Homework: Most Parents Want More

It’s 2:45pm. The bell rings and kids burst out of classroom
doors. They run to bus stop lines or waiting cars. They chat,
scream and shout, playfully push each other.
Gilroy – It’s 2:45pm. The bell rings and kids burst out of classroom doors. They run to bus stop lines or waiting cars. They chat, scream and shout, playfully push each other.

It appears that the Ascencion Solorsano Middle School students finally have an outlet for the energy they kept pent up for six hours.

But the end of the school day doesn’t necessarily mean the work’s done. Most middle school students still have one to two hours of homework to complete.

Susie Douglas thinks that’s just the right amount of time. The mother of two Solarsano students is happy with the one to one and a half hours her seventh-grade son spends on homework before football practice.

But Douglas isn’t satisfied with the 35 to 40 minutes her daughter labors over homework. The Gilroy mom wants her sixth-grader to spend at least an hour.

Anna-Maria Daulton, another Solorsano parent, thinks teachers assign her son, Kelly, the right amount.

Kelly, 13, agrees. The eighth-grader said he spends between 45 minutes to an hour on work outside the classroom. Daulton said she thinks it’s more like one to two hours.

Teachers at El Roble Elementary School said they assign 20 to 30 minutes of homework a night.

So how much is too much? Is there such a thing as too much?

“We have to be careful,” said Sheryl Aupuchon. “We don’t want them doing too much. We want them to play.”

Aupuchon, who has taught first grade for 14 years, said when children are really young, homework is just a learning experience, a way to teach them responsibility. The El Roble teacher sends home a homework-filled manilla envelope every Tuesday. The work, which takes about 20 minutes a night to complete, is due on Monday.

Many teachers said they rarely field concerns about too much homework.

“Usually I hear that parents want more,” said the Kim Krejodovsky, an El Roble first grade teacher.

Molly Leach has heard so many complaints about not enough homework that she has a permanent spiel ready for back to school night.

The first grade teacher reminds parents that their children have already spent six hours in the classroom. With all of the state standards and testing pressures the time children spend out of their desk is very short, said Leach.

There’s a simple explanation as to why reactions vary: the workload varies from classroom to classroom, school to school. The state has no restrictions or requirements pertaining to after-school work but the Gilroy Unified School District does have a policy.

The policy, adopted by the GUSD board in April 2004, states that “the superintendent or designee shall ensure that administrators and teachers develop and implement an effective homework plan at each school site. Teachers shall make homework assignments only as they supplement planned and purposeful classroom instruction. The emphasis should be on quality rather than quantity in homework assignments.”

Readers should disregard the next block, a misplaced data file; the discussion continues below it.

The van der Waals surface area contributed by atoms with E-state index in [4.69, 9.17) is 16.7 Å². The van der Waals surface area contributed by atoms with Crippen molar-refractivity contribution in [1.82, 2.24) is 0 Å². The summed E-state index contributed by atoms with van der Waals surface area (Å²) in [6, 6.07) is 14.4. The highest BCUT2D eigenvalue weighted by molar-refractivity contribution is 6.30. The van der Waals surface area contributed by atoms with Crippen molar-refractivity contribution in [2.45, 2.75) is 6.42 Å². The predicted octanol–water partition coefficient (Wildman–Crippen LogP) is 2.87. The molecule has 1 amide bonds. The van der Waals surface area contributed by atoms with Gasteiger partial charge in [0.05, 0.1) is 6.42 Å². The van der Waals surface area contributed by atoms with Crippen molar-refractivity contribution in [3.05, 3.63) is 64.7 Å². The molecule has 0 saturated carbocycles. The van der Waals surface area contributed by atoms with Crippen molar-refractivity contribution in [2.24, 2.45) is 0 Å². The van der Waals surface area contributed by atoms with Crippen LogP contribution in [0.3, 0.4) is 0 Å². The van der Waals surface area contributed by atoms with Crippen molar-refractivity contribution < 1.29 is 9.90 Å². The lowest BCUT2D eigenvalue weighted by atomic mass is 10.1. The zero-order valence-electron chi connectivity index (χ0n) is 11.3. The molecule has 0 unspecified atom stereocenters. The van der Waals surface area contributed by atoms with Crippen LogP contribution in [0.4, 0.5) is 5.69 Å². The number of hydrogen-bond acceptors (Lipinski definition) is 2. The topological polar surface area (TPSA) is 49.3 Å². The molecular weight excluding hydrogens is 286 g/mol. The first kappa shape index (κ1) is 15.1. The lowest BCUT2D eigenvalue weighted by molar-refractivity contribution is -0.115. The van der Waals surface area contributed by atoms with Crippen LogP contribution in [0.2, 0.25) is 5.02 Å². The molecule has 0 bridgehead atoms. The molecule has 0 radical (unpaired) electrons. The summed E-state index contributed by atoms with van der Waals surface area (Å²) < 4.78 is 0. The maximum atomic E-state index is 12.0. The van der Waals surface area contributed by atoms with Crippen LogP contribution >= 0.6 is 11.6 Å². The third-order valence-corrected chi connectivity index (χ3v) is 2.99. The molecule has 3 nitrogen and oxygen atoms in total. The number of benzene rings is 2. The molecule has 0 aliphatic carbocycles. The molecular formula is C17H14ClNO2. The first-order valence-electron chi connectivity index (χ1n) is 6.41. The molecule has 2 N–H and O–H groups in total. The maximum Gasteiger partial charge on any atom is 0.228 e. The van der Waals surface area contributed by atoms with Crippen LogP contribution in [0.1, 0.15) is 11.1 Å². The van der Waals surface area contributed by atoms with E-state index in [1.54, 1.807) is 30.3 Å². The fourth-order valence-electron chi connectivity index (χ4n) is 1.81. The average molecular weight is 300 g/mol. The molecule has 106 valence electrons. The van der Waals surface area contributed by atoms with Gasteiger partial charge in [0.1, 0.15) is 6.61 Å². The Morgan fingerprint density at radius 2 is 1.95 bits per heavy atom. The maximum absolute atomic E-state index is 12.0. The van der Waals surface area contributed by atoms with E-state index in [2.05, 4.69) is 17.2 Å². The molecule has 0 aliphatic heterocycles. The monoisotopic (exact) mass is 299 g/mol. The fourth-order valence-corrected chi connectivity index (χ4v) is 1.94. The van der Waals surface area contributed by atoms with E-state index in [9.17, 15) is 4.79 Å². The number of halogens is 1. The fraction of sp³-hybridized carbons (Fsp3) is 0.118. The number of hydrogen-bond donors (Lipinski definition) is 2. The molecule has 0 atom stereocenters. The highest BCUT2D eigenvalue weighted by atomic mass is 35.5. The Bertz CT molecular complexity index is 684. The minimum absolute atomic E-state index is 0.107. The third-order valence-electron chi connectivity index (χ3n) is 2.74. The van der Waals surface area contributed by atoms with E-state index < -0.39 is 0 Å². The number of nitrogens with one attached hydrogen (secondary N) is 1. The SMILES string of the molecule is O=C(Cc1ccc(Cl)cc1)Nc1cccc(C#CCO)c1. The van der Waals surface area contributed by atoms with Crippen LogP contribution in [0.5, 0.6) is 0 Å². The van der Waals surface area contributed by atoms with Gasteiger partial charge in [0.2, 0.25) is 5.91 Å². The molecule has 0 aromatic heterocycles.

The policy also states that although it’s a student’s responsibility to do homework, the GUSD board expects parents/guardians to help.

For Nancy Murphy, the two hours-plus she spends helping her son with homework is too much.

Murphy said she’s not against homework, it’s just that for some students it consumes the whole evening and morning. The mother of three would like homework to be optional.

“I have a really close friend who is an elementary school teacher, but she said she realizes that there’s two camps: those who don’t want it and those who want more” she said.

Ryan Bay said the homework load increased when he entered Solorsano Middle School.

“I think for some classes one teacher should know what our other teachers are giving,” said the sixth-grader.

Whatever Bay is doing is working. The 11-year-old took home a progress report on Friday filled with As and Bs.

Whereas GUSD’s homework policy is wide-open, Mt. Madonna School has a strict formula on the books.

Teachers assign homework by multiplying 10 minutes and the grade. For example first-graders do 10 minutes of homework, second-graders 20 minutes, third, 30 minutes and so on, said Mary Supriya McDonald, Mt. Madonna’s elementary director.

In middle school students spend an average of 30 to 40 minutes per class on homework. By the time they reach high school, Mt. Madonna students spend an average of one hour for every hour of class time.

“Most of our students go on to college,” said McDonald. “I think most of them think they have more homework than their friends in public school.”

The private school, which serves preschool through 12th grade, no longer calls homework, homework. Instead, they call it “home study,” said McDonald.

The new name is less negative and makes homework “more of a partnership that what you’re learning actually expands beyond the classroom walls,” she said.

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